You’re Fired! Navigating the stress and fear of company layoffs: lessons from the research

It seems like every day I’m reading about another company enduring massive layoffs. In this environment of fear and change how can leaders (and anyone really!) navigate the tumultuous times that disruption brings?

A fascinating study of the company that is often cited as enduring one of the worst periods of disruption, Illinois Bell Telephone, may hold the answers.

Back in 1975, Dr. Salvatore Maddi at the University of Chicago was interested in studying people who thrived under high levels of stress. His friendship with then Vice President, Carl Horn at Illinois Bell Telephone allowed him and a team of researchers almost unheard-of access to subject supervisors, managers, and executives to a battery of psychological questionnaires, interviews, observations, and medical exams.

Six years into the study the US federal court ordered the deregulation of the monopoly that was the Bell System, dismantling work norms, and nearly every policy in the company. Managers sometimes had as many as 10 new supervisors within a 12-month period. Strategies, job descriptions, and company goals, all seemed adrift with no one really having a clear idea of what was going on.

In that year IBT downsized nearly ½ of its employees.

Perhaps unsurprisingly during this massive upheaval, roughly 2/3 of the people in the study broke down physically, mentally, and emotionally. There were heart attacks, strokes, anxiety, depression, substance abuse, and divorces….

But this is where a real shift can occur.

Because what about the other third of the people from the study?

No matter if they were let go from the company or stayed with IBT, they THRIVED.

Let me repeat that because if you find yourself in the often-unenviable positions of firing people or being fired, this is something to hang on to:

Under great stress, there is an opportunity for everyone, with the right stress mindset to thrive.

Here are the big difference between those that thrived (those I’ll refer to as fearlessly adapted) and those that struggled:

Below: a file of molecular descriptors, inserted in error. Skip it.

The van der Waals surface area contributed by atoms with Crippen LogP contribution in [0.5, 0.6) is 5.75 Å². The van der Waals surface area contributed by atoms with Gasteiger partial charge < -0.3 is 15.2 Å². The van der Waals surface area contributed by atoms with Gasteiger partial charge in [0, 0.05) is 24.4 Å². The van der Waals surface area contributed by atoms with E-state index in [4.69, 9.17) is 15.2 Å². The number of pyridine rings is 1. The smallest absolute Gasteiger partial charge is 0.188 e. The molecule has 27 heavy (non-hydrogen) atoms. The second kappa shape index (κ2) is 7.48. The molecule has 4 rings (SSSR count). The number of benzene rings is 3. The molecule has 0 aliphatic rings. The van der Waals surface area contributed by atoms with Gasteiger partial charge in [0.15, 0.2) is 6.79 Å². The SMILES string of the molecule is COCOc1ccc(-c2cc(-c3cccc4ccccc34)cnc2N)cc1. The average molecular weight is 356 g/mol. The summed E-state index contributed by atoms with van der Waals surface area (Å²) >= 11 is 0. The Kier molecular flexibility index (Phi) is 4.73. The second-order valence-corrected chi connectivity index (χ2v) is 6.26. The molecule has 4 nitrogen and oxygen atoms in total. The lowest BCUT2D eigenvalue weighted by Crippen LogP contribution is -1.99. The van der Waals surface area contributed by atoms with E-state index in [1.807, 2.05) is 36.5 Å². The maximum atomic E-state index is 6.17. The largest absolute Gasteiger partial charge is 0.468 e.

• Locus of control: The fearlessly adapted took an active approach, controlling what they could in the future and letting go rather than remaining fixated on anything that was gone from the “good old days.”
  • Focus on the future: Instead, of passively wondering, “why do bad things happen to me,” the adaptive third took an active approach that looked forward by asking “what good things can I do when bad things happen?”
  • Challenge Attitude: Rather than seeing change as a threat, the fearlessly adapted were able to label the experience as a challenge, getting curious about what new things they might learn in the face of this opportunity.


The shifts seem small and simple. Too simple in fact to have produced such drastic results. But study after study continues to confirm the way we think about stress (is it a threat or a challenge?), affects the questions we ask, the attitudes we take, the behaviors we employ, and ultimately the outcomes we experience.

So even while external circumstances might not feel within your control, there is a path forward that leads to great adventure if you’re fearless enough to take it.

To find out more about how fearlessly adaptable you are (and which areas you could learn to grow in), venture over to my quiz for a more personal experience.

Until next time, stay fearless friends!

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